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Read More – Breeds & Types

The Cob – a Type of horse not a breed.

The Cob – this is a type of horse. It is not a breed.  A true breed is one which can show it’s lineage back through many generations to specific horses within that breed line.

Here we provide information on the types of horses (rather than breeds) and some of this was drawn from the horsemart web site giving descriptions often used today to describe types of cob, showing and general characteristics. However, it is important to note that we have corrected some text from that site which described cobs as breeds. They are NOT a breed but a type of horse and are always of mixed breeding. They cannot therefore prove lineage back more than a couple of generations as far as we are aware. The ONLY cob which is a specific and true breed is the Welsh Cob – The Section D of the Welsh breeds.

Cobs are usually of stout build with strong bones, large joints and steady disposition – they have good feet, thick manes and tails, are good doers (do not require much food to keep weight on). A number of cob types are popular in the UK.  Many are very good looking animals with pretty dished faces and big kind eyes.

Most have some feathers, thus showing their strong connection with their Draught Horse ancestry. Many however, have them trimmed to make them appear less heavy in appearance – especially the show cob. Size wise they may be anything from a large pony height to a big horse.
They generally make an ideal first horse owing to their more passive and amenable natur and easiness to feed. A good looking cob is hard to beat and worth it’s weight in gold.

New terminology is today creeping into the UK leisure horse world. Some cobs may be heard to be described as the Irish Cob and the “Coloured Cob” or “Gypsy Cob,” (more later).  The Gypsy Cob is known in the USA as the Gypsy ‘Vanner’ horse. This American term is creeping into the language mainly of those who are new to horses in the UK. The term Gypsy cob is often found to be the trendy term being used to describe a coloured horse of cob type.

This type of traditional or “Gypsy” cob is often seen in “coloured” horse classes. Originally a favourite of Romany travellers, who used them to pull caravans, (see below) they are now used for driving, dressage, showing, and even jumping with great success.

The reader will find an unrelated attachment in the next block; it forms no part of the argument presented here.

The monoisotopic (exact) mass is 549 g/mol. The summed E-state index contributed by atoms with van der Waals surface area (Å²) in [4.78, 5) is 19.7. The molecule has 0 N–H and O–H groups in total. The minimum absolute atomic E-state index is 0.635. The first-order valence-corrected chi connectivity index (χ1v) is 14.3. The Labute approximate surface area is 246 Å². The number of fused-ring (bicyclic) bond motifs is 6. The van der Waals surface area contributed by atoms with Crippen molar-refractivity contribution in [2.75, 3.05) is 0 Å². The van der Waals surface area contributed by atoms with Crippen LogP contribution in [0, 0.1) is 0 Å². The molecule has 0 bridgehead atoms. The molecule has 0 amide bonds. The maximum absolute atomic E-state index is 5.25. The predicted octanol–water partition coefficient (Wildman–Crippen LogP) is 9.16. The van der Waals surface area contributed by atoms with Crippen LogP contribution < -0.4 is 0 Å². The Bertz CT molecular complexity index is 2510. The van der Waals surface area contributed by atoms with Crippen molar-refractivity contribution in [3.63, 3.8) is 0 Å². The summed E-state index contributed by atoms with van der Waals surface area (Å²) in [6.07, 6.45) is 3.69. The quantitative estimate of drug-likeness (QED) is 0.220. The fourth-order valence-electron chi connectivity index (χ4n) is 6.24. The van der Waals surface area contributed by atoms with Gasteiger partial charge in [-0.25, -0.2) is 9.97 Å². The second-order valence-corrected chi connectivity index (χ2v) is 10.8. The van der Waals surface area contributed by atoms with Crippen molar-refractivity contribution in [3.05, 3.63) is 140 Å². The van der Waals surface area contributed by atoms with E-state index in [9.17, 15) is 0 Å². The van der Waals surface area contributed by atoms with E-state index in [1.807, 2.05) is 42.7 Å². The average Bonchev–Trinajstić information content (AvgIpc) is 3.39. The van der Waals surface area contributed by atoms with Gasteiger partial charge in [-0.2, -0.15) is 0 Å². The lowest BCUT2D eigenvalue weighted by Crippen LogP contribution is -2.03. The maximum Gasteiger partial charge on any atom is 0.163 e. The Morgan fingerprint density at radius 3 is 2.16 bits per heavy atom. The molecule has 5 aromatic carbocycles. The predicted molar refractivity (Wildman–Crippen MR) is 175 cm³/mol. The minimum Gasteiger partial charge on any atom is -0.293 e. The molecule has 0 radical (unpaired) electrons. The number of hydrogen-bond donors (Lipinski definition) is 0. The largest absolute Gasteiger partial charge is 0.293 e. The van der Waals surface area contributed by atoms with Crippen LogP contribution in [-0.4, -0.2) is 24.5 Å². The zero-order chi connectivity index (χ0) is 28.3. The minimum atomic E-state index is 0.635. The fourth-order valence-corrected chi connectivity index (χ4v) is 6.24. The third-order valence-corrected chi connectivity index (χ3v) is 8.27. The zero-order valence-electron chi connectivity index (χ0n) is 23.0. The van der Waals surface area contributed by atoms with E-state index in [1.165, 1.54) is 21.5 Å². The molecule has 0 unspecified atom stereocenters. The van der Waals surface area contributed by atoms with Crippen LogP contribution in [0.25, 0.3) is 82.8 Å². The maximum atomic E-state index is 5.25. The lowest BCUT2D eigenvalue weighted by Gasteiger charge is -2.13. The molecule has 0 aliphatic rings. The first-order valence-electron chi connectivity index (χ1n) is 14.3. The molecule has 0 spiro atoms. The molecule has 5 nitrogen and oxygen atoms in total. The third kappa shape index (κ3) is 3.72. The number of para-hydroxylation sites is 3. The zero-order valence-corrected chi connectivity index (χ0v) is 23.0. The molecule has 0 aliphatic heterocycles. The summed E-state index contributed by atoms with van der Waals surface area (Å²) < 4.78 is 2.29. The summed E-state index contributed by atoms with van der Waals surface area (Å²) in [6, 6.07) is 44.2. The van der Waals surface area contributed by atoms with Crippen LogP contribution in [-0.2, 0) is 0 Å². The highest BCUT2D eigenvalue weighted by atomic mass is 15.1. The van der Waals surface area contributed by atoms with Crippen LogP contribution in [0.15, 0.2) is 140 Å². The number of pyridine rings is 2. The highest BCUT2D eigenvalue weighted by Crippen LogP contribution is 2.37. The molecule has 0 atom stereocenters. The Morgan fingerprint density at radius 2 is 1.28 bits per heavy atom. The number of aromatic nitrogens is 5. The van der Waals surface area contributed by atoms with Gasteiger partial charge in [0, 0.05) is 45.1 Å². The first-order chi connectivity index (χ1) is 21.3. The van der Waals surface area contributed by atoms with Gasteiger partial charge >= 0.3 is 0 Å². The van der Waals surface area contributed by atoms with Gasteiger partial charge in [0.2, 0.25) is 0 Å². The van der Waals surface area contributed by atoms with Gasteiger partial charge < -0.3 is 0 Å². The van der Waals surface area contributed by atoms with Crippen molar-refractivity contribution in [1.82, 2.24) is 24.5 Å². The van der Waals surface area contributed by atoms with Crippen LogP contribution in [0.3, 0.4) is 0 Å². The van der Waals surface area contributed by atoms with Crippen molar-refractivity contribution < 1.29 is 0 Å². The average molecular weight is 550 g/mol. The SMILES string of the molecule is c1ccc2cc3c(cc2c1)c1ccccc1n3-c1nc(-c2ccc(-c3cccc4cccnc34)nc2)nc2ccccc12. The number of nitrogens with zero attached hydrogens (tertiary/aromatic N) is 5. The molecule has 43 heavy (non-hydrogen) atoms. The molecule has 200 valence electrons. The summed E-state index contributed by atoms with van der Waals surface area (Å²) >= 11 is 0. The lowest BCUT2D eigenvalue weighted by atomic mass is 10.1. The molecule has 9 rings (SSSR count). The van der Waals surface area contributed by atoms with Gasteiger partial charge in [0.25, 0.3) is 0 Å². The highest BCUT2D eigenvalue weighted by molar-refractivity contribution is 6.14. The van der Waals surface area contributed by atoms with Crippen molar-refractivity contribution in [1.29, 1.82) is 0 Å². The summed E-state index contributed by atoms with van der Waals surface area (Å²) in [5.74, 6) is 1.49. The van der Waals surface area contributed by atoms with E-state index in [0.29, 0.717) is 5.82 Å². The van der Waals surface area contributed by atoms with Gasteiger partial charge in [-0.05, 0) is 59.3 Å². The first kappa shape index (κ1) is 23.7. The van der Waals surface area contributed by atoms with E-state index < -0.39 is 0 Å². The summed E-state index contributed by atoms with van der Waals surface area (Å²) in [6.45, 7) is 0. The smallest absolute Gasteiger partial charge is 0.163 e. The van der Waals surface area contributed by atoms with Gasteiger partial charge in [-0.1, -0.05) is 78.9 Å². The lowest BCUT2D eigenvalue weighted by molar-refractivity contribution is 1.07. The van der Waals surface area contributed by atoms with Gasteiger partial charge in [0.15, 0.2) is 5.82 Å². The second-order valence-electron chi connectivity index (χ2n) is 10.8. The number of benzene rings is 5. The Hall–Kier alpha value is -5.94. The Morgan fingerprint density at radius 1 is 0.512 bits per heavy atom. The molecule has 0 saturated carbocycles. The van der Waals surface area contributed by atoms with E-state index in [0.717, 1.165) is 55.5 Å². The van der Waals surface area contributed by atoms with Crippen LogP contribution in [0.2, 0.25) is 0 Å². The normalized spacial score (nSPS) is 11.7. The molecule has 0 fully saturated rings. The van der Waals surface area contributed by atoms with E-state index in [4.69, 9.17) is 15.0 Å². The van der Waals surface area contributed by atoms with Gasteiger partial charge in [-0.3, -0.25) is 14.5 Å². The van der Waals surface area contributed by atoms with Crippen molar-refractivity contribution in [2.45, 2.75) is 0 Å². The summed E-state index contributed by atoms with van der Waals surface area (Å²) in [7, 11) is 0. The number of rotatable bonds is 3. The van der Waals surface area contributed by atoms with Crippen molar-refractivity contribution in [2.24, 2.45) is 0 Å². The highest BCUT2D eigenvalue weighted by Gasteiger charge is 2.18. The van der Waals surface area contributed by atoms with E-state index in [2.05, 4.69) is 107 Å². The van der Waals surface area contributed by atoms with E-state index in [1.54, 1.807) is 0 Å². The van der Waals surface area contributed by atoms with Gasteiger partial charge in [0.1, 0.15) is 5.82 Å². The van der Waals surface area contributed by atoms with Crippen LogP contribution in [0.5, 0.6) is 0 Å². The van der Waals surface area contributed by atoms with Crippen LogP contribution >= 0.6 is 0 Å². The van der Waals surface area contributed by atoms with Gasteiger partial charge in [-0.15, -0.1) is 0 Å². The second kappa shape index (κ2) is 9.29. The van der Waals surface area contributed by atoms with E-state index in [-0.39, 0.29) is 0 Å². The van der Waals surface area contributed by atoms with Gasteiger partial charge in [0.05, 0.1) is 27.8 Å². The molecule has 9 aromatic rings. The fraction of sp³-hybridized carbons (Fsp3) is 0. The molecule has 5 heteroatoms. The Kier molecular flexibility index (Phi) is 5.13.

Their temperament and hardiness means they are generally more amenable, are good doers therefore need less attention to maintain a good well covered condition through the cold of the winter months.

Working Cob classes are sometimes held at horse shows, where the horses must jump a series of fences and then demonstrate their paces on the flat in a manner similar to the requirements in British Working Hunter classes.


Show cobs in the United Kingdom are overseen by the British Show Horse Association (BSHA), formerly known as The British Show Hack, Cob and Riding Horse Association.
Traditionally cobs are exhibited with manes hogged, legs trimmed, and pulled tails and may be ridden astride or sidesaddle.

The rulebook of the British Show Horse Association (BHSA), states:

“The Cob is a type rather than a breed. A short-legged animal exceeding 148cms (58 inches or 14.2 hands) with a maximum height of 155cms (61 inches or 15.1 hands), it has bone and substance with quality and is capable of carrying a substantial weight…Cobs should have sensible heads, (sometimes Roman nosed – although these are not seen so often today). A full generous eye, shapely neck crested on the top, with a hogged mane and well defined wither. The Cob should also have clean, strong hocks and all the attributes of a good hunter”.

In general terms, cobs are generally larger than ponies, standing 14.2 hands or taller, but are relatively small and compact, usually with somewhat short legs. It is said that good show cob should have “The head of a lady and the backside of a cook!”.

Cobs are described in three ways for showing: Lightweight (minimum of 8½” bone), Heavyweight (minimum of 9” bone), or Maxi Cob exceeding 155 cms.
The classes where cobs are shown also have a similar breakdown:

  • Lightweight Cob – mare or gelding 4 years old and over, exceeding 148cms, but not exceeding 155cms, capable of carrying up to 14 stone (196 pounds).
  • Heavyweight Cob – mare or gelding 4 years old and over, exceeding 148cms, but not exceeding 155cms, capable of carrying more than 14 stone.
  • Maxi Cob exceeding 155cms – to be judged as Cobs. Judges must pay particular attention to type (i.e. short legged animals of Cob type). Preferably to be shown hogged.

It was only in 2008 that the Maxi Cob class was introduced by popular demand, which has proved hugely popular with, in 2009 a qualifying series being added with a final at the Royal International Horse Show. At the 2010 AGM, Sue Philips was delighted to announce a Maxi Cob of the Year was to be held at HOYS in 2011.

Maxi Cobs are treated a bit differently from other divisions. The highest placed animals qualify for the Maxi Cob final at the National Championship show. Winners of these classes are not eligible for open Cob Championships.  The Maxi Cob must we assume, be an animal which has some heavy horse within it’s breeding – Shire/Clydesdale etc)